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    Follow the Stories | Vintage Louisville (2013)

    Bakelite or Fakelite? Learn the Difference!

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    • Bakelite: It's About Style
      Bakelite: It's About Style

      With simple design, color, and texture, this bracelet that jewelry appraiser Gloria Lieberman inspected in Louisville in 1998 shows a tasteful example of modern plastic jewelry. The type of plastic determines the monetary value of a piece like this. Based on the weight and feel, the guest believed the piece to be made of Bakelite, a sought-after early form of plastic.
    • Not All Plastic is Created Equal
      Not All Plastic is Created Equal

      Made of a combination of phenol and formaldehyde, Bakelite is a type of plastic that became popular during the 1930s and 40s as a material not only for jewelry, but for other consumer goods like hairbrushes and radios, too. Lieberman explains that valuable examples of Bakelite tend to be the rarer forms. According to her, these rare forms tend to have multiple colors, distinct carving, and laminates — a style where the color is woven together. This particular bracelet did turn out to be real Bakelite, with a 1998 retail value of $300 to $500.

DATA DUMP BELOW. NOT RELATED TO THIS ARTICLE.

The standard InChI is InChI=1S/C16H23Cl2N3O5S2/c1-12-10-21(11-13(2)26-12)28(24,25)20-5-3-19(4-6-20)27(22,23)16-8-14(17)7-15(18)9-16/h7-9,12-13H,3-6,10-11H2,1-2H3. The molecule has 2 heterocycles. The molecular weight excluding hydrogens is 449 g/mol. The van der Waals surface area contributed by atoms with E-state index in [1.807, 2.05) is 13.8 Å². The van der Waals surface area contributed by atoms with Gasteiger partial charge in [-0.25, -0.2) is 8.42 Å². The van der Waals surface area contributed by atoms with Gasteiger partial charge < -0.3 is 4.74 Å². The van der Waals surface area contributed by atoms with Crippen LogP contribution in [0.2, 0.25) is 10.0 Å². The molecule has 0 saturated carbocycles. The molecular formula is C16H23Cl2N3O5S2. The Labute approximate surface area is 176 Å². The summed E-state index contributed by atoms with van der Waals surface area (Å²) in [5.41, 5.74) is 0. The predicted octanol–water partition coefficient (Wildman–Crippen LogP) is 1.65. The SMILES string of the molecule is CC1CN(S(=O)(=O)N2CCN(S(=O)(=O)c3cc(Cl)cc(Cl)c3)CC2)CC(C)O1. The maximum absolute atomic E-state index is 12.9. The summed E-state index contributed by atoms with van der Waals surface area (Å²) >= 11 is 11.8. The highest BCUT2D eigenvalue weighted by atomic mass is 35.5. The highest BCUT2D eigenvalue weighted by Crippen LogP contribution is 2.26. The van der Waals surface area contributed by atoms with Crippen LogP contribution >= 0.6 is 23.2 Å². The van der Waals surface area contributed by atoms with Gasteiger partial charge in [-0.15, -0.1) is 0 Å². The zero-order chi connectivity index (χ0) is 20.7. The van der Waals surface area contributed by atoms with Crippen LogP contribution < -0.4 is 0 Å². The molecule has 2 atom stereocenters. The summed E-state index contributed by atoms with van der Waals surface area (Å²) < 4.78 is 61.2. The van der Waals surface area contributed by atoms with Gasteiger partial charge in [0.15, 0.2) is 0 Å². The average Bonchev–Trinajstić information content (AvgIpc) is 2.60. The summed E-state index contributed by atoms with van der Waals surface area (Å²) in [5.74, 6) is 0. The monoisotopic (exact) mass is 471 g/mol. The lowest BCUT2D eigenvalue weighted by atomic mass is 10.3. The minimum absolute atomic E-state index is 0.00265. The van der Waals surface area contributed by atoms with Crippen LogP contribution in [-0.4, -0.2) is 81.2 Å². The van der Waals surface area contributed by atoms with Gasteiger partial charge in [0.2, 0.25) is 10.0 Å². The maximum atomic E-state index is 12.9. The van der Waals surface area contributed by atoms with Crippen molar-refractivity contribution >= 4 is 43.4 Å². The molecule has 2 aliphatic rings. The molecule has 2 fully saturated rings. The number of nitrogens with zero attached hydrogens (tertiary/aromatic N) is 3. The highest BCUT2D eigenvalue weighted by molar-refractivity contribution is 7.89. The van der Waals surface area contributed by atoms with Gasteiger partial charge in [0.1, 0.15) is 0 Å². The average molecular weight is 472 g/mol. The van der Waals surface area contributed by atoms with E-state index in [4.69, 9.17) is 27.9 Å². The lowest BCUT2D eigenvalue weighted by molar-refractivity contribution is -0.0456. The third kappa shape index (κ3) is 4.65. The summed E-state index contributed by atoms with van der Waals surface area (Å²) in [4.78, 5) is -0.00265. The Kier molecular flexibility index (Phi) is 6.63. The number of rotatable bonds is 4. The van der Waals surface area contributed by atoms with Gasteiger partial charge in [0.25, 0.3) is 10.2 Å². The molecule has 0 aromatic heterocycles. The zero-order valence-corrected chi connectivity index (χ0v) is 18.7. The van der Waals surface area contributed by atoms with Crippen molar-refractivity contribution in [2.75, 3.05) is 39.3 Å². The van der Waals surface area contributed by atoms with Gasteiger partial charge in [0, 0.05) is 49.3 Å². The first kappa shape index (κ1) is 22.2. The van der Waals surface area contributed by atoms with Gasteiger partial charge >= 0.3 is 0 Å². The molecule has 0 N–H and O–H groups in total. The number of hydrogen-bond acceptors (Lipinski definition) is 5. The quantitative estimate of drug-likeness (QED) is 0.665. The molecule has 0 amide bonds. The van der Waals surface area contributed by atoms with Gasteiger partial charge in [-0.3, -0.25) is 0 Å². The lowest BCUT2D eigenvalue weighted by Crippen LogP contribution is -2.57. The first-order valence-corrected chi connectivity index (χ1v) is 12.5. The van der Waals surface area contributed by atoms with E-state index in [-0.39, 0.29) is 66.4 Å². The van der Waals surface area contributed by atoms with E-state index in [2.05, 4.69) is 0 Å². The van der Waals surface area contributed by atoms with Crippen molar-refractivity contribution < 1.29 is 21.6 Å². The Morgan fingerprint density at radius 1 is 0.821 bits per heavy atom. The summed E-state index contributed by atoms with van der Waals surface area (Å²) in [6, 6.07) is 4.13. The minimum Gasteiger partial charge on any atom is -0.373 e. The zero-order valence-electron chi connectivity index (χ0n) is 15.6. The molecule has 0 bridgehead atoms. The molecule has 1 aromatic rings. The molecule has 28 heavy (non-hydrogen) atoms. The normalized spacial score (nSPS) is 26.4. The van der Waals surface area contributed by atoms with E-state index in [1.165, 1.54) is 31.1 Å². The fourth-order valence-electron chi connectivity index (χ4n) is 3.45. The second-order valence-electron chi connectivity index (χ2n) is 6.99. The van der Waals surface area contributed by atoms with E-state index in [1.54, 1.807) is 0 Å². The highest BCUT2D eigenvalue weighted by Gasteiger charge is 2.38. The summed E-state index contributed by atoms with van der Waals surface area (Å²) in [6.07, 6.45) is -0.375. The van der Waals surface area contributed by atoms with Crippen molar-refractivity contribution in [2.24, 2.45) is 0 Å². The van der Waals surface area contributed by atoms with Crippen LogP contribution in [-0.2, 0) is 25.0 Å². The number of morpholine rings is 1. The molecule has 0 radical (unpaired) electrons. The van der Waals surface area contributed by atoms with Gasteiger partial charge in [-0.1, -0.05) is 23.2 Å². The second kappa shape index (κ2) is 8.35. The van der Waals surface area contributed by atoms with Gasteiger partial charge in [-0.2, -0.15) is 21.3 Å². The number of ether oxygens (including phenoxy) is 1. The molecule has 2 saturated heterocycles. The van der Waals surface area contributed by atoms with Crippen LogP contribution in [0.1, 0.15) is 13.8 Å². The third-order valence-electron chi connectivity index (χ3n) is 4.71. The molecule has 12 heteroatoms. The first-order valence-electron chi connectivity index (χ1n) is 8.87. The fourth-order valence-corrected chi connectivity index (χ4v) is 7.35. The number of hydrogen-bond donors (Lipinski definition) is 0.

• Taking a Dip
      Taking a Dip

      Testing your plastic jewelry can involve a few different senses, including sight, smell, and feel. In this case, Lieberman uses a very minimal test to see if this particular bracelet is composed of that combination of phenol and formaldehyde. Fill a glass with hot tap water and dip part of the plastic in. Odorless? Then it's probably not Bakelite. As Lieberman demonstrates, true Bakelite ought to come out of the water with an "acrid" smell. Sometimes, beauty can have a less appealing side.

    • More Than Meets the Eye
      More Than Meets the Eye

      Let's say your object isn't a stylish bangle or cuff, but instead a larger plastic object such as a hairbrush or radio. In this case, it would be much easier to use a dab of Simichrome cream to check the material makeup. According to MARKET WARRIORS expert Miller Gaffney, a small dab of Simichrome will tell the truth. "It turns from pink to yellow when applied to real Bakelite — except Simichrome will not work on black or lacquered Bakelite."
    • A Quick Touch-Up
      A Quick Touch-Up

      Simichrome cream is widely available; you can apply it to the object with a soft cloth. Although it shouldn't affect the surface texture and color of your object and is a non-abrasive product, be sure to apply the Simichrome dab on a less prominent part of the piece and clean the surface after application. For more of Miller Gaffney's tips on testing the authenticity of your favorite jewels and gems, see her "Tools of the Trade" blog post.
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